STÜLER, Friedrich August
(b. 1800, Mühlhausen, d. 1865, Berlin)

Biography

German architect. In 1818 he started studying architecture and became a student of Karl Friedrich Schinkel in Berlin. After travelling to France and Italy together with Eduard Knoblauch (1801-1865) in 1829 and 1830 and to Russia together with Heinrich Strack in 1831, Stüler became Hofbauinspektor (Royal Buildings Inspector), Hofbaurat (Royal privy councilor for buildings) and director of the commission for the building of the Berliner Stadtschloss in 1832.

In 1837, he planned the rebuilding of the Winter Palace in Saint Petersburg, but failed to realise these plans because Tsar Nicholas I of Russia decided to rebuild the original Baroque/Rococo palace instead of Stüler's Neo-Renaissance concept. Stüler then returned to Berlin, where King Frederick William IV of Prussia opened a huge array of tasks to him, making him Architekt des Königs (Royal architect) in 1842.

Together with King Frederick William, who had previously (since his first journey to Italy in 1828) studied Italian architecture, Stüler incorporated Classical antiquity and Renaissance architecture in what was to become Prussian Arcadia. They also conceived a recourse to early Christian motives such as the liturgy of the Early church to avoid political problems with the contemporary church. After the death of Ludwig Persius, Stüler assumed control of the building of the Friedenskirche in Potsdam in 1845. Joint journeys to Italy of Stüler and King Frederick William in 1858/59 deepened the Italian influence from medieval and Quattrocento buildings. His ideas for Cast-iron architecture or the techniques he used for the Neues Museum are more likely influenced from a journey to England in 1842.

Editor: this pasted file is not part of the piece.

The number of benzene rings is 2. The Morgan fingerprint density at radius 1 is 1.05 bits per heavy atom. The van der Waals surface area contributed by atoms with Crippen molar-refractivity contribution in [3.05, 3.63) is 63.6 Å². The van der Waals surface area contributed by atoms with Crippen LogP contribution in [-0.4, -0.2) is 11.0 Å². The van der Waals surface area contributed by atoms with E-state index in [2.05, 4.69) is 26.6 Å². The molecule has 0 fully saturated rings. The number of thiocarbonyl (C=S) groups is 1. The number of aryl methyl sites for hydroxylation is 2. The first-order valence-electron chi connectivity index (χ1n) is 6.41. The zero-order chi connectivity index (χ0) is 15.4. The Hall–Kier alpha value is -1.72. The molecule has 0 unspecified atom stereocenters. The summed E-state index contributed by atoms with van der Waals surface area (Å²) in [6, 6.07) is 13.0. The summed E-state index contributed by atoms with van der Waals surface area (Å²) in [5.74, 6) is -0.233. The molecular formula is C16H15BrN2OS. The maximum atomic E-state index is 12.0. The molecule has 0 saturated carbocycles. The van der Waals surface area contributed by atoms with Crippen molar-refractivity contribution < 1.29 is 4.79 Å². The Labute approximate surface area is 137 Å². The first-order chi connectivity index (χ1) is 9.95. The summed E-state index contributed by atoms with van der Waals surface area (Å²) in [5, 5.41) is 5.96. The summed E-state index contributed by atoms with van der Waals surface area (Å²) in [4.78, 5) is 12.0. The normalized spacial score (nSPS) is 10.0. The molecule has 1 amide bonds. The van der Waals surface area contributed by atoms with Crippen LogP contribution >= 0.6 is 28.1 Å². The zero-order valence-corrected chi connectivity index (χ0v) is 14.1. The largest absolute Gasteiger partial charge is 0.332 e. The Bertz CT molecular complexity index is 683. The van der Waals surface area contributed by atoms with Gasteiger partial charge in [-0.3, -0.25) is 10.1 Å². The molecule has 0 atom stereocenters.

While many of the buildings Stüler built were destroyed in World War II, a few were restored - not in the original ways, but one can still see Stüler's concepts on the outside, especially in the Jakobi church in Berlin. His masterpieces are the Neues Museum in Berlin, as well as the dome of the triumphal arch of the main portal of the Berliner Stadtschloss.